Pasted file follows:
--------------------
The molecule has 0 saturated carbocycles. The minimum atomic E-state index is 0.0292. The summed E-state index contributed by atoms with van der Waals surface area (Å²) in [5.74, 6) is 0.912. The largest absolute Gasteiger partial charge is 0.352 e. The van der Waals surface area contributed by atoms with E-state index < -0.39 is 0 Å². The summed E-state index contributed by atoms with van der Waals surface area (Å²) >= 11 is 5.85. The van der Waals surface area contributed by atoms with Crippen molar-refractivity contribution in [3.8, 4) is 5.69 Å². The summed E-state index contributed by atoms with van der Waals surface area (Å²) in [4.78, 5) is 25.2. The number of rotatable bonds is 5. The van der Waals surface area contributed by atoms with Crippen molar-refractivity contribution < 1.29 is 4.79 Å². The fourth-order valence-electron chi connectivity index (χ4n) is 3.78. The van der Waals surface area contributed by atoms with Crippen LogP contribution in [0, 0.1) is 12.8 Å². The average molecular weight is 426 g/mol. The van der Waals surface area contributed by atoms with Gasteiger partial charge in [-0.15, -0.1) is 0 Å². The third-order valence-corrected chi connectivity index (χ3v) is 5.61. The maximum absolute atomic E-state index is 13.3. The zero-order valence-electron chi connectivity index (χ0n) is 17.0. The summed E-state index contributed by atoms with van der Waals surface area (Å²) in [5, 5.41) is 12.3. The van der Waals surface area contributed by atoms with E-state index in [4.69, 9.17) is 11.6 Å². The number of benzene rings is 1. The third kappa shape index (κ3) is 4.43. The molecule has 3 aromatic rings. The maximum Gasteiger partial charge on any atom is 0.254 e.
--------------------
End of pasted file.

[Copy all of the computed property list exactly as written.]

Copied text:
The molecule has 0 saturated carbocycles. The minimum atomic E-state index is 0.0292. The summed E-state index contributed by atoms with van der Waals surface area (Å²) in [5.74, 6) is 0.912. The largest absolute Gasteiger partial charge is 0.352 e. The van der Waals surface area contributed by atoms with E-state index < -0.39 is 0 Å². The summed E-state index contributed by atoms with van der Waals surface area (Å²) >= 11 is 5.85. The van der Waals surface area contributed by atoms with Crippen molar-refractivity contribution in [3.8, 4) is 5.69 Å². The summed E-state index contributed by atoms with van der Waals surface area (Å²) in [4.78, 5) is 25.2. The number of rotatable bonds is 5. The van der Waals surface area contributed by atoms with Crippen molar-refractivity contribution < 1.29 is 4.79 Å². The fourth-order valence-electron chi connectivity index (χ4n) is 3.78. The van der Waals surface area contributed by atoms with Crippen LogP contribution in [0, 0.1) is 12.8 Å². The average molecular weight is 426 g/mol. The van der Waals surface area contributed by atoms with Gasteiger partial charge in [-0.15, -0.1) is 0 Å². The third-order valence-corrected chi connectivity index (χ3v) is 5.61. The maximum absolute atomic E-state index is 13.3. The zero-order valence-electron chi connectivity index (χ0n) is 17.0. The summed E-state index contributed by atoms with van der Waals surface area (Å²) in [5, 5.41) is 12.3. The van der Waals surface area contributed by atoms with E-state index in [4.69, 9.17) is 11.6 Å². The number of benzene rings is 1. The third kappa shape index (κ3) is 4.43. The molecule has 3 aromatic rings. The maximum Gasteiger partial charge on any atom is 0.254 e.